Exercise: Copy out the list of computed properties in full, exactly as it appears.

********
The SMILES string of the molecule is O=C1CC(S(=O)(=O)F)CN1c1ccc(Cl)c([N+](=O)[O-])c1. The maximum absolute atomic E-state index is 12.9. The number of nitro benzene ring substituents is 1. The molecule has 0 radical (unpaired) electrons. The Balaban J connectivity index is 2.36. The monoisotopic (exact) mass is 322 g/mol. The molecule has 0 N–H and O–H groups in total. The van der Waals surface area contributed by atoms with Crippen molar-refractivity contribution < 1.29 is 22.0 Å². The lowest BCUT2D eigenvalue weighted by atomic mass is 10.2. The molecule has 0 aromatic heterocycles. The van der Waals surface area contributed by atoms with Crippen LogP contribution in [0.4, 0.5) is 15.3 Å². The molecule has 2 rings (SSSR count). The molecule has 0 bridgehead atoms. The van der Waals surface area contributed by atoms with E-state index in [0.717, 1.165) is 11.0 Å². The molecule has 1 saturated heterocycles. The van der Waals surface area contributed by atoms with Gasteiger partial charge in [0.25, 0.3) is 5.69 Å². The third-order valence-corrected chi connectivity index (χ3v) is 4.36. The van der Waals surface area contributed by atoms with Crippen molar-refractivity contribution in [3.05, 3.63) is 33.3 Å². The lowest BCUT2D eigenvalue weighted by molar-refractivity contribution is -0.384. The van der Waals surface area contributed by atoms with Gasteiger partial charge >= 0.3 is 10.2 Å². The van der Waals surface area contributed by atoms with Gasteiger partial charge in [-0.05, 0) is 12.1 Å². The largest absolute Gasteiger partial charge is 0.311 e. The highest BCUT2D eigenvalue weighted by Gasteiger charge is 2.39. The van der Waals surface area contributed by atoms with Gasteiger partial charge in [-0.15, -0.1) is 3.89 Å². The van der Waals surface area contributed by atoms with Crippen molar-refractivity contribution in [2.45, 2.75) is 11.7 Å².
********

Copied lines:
The SMILES string of the molecule is O=C1CC(S(=O)(=O)F)CN1c1ccc(Cl)c([N+](=O)[O-])c1. The maximum absolute atomic E-state index is 12.9. The number of nitro benzene ring substituents is 1. The molecule has 0 radical (unpaired) electrons. The Balaban J connectivity index is 2.36. The monoisotopic (exact) mass is 322 g/mol. The molecule has 0 N–H and O–H groups in total. The van der Waals surface area contributed by atoms with Crippen molar-refractivity contribution < 1.29 is 22.0 Å². The lowest BCUT2D eigenvalue weighted by atomic mass is 10.2. The molecule has 0 aromatic heterocycles. The van der Waals surface area contributed by atoms with Crippen LogP contribution in [0.4, 0.5) is 15.3 Å². The molecule has 2 rings (SSSR count). The molecule has 0 bridgehead atoms. The van der Waals surface area contributed by atoms with E-state index in [0.717, 1.165) is 11.0 Å². The molecule has 1 saturated heterocycles. The van der Waals surface area contributed by atoms with Gasteiger partial charge in [0.25, 0.3) is 5.69 Å². The third-order valence-corrected chi connectivity index (χ3v) is 4.36. The van der Waals surface area contributed by atoms with Crippen molar-refractivity contribution in [3.05, 3.63) is 33.3 Å². The lowest BCUT2D eigenvalue weighted by molar-refractivity contribution is -0.384. The van der Waals surface area contributed by atoms with Gasteiger partial charge >= 0.3 is 10.2 Å². The van der Waals surface area contributed by atoms with Gasteiger partial charge in [-0.05, 0) is 12.1 Å². The largest absolute Gasteiger partial charge is 0.311 e. The highest BCUT2D eigenvalue weighted by Gasteiger charge is 2.39. The van der Waals surface area contributed by atoms with Gasteiger partial charge in [-0.15, -0.1) is 3.89 Å². The van der Waals surface area contributed by atoms with Crippen molar-refractivity contribution in [2.45, 2.75) is 11.7 Å².